MIRIAM 7– We are at a turning point, dear Andre. The first Sunday with Covid, the end of the first week that, by decree, has seen us separated by 1000 red km. It’s been a week since our life has turned upside down, and I finally realize not only that the virus is now a constant thought, but also that it’s a lens through which we are looking at the world, an opaque wrapping around our thoughts.
Slowly, as an invisible and vile enemy, it has insinuated itself not only between us (dividing families, mothers and children, grandparents and grandchildren) but also into two other things, less important of course, but that make me understand how nowadays the concern is growing invasive and uncontrollable.
At night, these last few days, on my sofa after the news, around ten o’clock I try to distract myself by watching an episode of the series I left hanging. But every time there is a scene of people talking, someone going out to go to work, whatever you would consider “normal” life, I think that no, they cannot do that, they are in danger.
I expect them, at some point, to talk about the virus.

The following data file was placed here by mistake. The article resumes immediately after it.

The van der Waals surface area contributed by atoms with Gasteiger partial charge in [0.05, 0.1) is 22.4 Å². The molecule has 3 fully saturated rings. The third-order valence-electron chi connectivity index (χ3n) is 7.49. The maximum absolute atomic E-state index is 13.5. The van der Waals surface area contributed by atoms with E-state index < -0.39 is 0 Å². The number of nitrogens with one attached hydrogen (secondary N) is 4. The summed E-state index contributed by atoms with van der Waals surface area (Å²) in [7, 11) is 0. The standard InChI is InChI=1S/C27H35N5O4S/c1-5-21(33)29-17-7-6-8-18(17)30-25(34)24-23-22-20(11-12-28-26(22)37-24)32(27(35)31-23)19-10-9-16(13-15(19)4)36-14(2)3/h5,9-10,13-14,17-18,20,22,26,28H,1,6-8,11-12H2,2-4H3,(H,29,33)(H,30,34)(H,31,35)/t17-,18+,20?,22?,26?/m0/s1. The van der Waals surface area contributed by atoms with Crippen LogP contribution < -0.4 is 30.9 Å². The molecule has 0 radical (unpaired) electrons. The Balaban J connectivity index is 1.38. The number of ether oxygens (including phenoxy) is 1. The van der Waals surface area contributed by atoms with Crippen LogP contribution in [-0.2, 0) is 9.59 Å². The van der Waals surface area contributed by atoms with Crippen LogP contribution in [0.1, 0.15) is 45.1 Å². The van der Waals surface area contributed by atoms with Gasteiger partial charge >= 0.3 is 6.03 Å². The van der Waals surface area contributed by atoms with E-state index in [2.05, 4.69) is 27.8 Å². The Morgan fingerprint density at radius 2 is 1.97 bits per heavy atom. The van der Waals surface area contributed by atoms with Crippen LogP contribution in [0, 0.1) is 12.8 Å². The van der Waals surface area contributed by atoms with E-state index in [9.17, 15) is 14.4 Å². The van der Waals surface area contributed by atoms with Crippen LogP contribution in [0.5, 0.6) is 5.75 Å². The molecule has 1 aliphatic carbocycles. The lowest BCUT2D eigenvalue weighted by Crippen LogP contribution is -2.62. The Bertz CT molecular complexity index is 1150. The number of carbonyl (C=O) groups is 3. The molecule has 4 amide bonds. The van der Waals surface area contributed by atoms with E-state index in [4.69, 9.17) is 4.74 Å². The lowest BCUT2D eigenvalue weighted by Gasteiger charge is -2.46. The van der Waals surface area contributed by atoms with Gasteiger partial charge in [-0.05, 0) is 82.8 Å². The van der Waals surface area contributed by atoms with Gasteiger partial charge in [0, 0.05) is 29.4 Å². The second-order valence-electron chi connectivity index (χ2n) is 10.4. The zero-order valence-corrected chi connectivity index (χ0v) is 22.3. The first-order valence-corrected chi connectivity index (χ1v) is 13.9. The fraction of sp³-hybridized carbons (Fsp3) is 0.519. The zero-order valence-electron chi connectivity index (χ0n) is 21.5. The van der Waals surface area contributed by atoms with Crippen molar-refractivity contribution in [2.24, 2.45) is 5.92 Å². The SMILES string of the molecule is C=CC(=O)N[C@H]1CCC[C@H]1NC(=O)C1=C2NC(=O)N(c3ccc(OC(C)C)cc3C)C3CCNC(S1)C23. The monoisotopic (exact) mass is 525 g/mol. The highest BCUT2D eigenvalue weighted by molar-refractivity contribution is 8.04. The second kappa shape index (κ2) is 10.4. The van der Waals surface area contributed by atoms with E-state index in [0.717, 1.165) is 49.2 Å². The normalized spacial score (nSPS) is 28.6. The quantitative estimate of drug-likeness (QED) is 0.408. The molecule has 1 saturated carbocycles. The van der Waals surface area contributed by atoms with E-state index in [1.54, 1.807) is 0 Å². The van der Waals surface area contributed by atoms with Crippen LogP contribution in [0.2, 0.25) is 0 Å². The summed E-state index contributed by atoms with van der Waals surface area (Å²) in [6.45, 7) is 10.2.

The other thing I care so much about, and that I really don’t want to see “infected”, are dreams. I dream every night, since I can remember, and when I wake up in the morning I like to take a moment for myself to fix these dreams in my head, begore letting them go forever. To understand why this or that came to me in my dreams. Well last night, for the first time, I dreamt the virus. I was in a hotel, beautiful and crowded, maybe in Milan, and elegant people were fighting to get out after the end of an event. I panicked, covered my mouth with my hand, and elbowed my way out while holding my breath.
And that’s how I woke up, breathless.
How much distance do I have to see, how much life do I have to sacrifice before I can come back to my old self? Will we ever come back to our old selves?
ANDREA 7 – Sunday 15th of March 2020. We will come back to our old selves, I promise you. With “more determination and resilience, just like our grandparents after WW2”. A friend of mine living in Milan shared this thought on LinkedIn, and I agree with him. We will come back to our old selves. News from China tell us of “only” 20 people now infected with the virus. I trust this data, because they represent the future, the goal of the next two or three months, what we are all looking forward to.
It’s Sunday and I miss the family lunch: it’s a tradition, we have always had lunch at my grandma’s house, which later became my aunts house, and which now is the house of my remaining aunt. But we have always been together: big cousins, little cousins, then grandchildren, and aunts that turned into grandmothers and girlfriends that turned into wives or partners. And there were French fries and cotolette, and Napoli playing, Maradona’s Napoli, the one you would listen to on the radio reports.
That’s what Sunday is and will always be to me. And we will have other Sundays like this. I promise.